Aristotle famously argued that democracy depends crucially on how well its members feel responsible and obligated to exercise their civic duties, such as obeying the law, paying taxes, voting in elections, as well as staying informed, engaging in debate, and other forms of political participation. At a time when democracies are “eroding,” “declining,” and even “dying,” the question of how to improve the quality of democracy has never been more pertinent. But what makes civic duty work today? This is the central question of Narratives of Civic Duty: How National Stories Shape Democracy in Asia.
In the first of the book's three parts (part one), after laying out the big picture in the introduction (chapter 1), Hur unpacks her “National Theory of Civic Duty” (chapter two), which argues that civic duty, or the “sense of obligation to be a good citizen, even if it is costly,” arises from “national attachments.” While nationalism is typically viewed as illiberal and exclusionary, Hur contends that whether it helps or hinders democracy depends on the nature of the “historicized relationship” between a national people and their democratic state (16). When “national stories” portray the relationship as mutually committed, nationalism can strengthen democracies by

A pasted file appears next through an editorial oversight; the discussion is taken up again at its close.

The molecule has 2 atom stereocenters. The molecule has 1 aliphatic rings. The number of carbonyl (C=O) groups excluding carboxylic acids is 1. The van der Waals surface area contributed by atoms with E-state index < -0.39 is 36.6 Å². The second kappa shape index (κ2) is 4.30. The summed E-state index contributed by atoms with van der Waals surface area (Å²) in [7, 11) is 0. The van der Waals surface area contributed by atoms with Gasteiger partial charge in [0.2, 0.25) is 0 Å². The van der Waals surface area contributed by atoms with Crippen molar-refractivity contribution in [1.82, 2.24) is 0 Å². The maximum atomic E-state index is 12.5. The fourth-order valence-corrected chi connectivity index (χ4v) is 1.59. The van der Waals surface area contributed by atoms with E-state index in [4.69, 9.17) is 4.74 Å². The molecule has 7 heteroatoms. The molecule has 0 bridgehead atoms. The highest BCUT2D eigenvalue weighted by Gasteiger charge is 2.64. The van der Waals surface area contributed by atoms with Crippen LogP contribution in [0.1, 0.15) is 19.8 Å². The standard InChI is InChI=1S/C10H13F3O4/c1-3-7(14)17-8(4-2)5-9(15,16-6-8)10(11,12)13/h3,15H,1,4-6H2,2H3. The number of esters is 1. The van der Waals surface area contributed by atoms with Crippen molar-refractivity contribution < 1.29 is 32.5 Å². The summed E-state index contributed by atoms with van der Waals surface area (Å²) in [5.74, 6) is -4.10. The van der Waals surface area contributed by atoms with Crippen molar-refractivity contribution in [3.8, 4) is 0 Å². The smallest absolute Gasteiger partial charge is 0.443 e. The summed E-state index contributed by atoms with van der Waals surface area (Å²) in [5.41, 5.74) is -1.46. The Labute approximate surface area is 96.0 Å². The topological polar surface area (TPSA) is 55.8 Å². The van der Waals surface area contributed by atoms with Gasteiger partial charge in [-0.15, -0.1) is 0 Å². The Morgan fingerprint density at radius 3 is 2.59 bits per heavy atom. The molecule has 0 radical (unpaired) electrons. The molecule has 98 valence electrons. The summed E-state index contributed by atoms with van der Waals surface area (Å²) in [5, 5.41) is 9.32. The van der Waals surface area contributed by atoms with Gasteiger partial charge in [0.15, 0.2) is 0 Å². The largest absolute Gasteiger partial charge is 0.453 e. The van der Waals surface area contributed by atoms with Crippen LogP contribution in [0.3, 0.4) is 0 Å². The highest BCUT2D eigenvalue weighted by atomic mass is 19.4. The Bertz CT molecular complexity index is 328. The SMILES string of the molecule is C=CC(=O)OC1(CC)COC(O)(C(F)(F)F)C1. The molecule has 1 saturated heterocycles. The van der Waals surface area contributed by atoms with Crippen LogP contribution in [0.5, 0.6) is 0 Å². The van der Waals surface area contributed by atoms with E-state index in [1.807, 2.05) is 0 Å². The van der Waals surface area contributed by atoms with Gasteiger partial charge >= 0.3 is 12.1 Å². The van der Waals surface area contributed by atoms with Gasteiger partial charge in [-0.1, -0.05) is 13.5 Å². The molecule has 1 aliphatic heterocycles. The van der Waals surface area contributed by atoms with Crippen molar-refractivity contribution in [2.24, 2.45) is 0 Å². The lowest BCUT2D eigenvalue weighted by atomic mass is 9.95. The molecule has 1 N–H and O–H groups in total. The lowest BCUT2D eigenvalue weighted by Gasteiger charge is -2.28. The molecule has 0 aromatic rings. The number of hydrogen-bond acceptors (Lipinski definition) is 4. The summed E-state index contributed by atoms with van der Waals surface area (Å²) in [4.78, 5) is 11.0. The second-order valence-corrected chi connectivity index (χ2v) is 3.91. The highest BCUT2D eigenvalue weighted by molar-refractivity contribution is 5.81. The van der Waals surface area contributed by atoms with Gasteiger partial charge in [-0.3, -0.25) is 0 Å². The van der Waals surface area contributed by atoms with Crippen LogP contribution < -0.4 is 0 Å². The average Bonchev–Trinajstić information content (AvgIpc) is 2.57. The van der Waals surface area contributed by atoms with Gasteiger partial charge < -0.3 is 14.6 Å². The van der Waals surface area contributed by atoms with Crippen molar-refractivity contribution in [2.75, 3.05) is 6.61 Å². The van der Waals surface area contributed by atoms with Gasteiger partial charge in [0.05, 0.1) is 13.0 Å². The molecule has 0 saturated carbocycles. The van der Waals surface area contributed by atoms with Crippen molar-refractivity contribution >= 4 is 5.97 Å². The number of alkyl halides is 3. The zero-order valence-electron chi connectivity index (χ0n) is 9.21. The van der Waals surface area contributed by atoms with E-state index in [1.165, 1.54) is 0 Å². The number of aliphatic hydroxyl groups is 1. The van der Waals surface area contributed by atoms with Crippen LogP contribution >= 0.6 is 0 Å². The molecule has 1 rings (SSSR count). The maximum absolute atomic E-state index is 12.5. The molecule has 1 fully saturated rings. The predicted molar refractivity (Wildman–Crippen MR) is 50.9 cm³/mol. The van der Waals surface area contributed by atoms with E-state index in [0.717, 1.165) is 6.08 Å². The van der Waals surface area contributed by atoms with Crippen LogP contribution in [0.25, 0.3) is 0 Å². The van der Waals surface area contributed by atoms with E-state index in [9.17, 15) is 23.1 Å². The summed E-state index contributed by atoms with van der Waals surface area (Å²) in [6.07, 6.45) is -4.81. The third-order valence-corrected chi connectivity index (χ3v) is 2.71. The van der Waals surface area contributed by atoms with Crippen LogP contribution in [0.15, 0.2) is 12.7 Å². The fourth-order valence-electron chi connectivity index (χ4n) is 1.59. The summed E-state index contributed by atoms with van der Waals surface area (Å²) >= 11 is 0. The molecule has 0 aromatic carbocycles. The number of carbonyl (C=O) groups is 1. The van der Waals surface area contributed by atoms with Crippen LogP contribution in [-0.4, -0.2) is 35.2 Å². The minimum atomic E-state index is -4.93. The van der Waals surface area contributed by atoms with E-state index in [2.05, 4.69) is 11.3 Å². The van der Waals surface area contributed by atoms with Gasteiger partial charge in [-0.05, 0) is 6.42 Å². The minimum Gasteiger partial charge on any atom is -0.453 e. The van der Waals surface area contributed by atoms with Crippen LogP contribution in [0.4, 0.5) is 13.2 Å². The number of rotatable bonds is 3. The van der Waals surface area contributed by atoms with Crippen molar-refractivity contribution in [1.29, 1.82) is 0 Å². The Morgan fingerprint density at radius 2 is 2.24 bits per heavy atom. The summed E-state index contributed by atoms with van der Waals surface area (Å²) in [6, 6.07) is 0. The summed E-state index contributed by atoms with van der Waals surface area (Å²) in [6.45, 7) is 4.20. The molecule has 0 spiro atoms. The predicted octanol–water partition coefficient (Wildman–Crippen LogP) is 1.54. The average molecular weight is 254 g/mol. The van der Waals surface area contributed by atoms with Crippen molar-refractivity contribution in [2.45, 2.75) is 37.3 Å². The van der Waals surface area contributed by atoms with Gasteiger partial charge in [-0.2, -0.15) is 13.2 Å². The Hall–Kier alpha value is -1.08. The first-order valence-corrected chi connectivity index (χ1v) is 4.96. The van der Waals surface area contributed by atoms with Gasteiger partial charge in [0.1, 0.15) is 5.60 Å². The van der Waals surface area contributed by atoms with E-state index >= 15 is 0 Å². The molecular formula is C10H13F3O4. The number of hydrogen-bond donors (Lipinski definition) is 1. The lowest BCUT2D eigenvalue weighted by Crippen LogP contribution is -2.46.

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Ukraine, Russia, and the West
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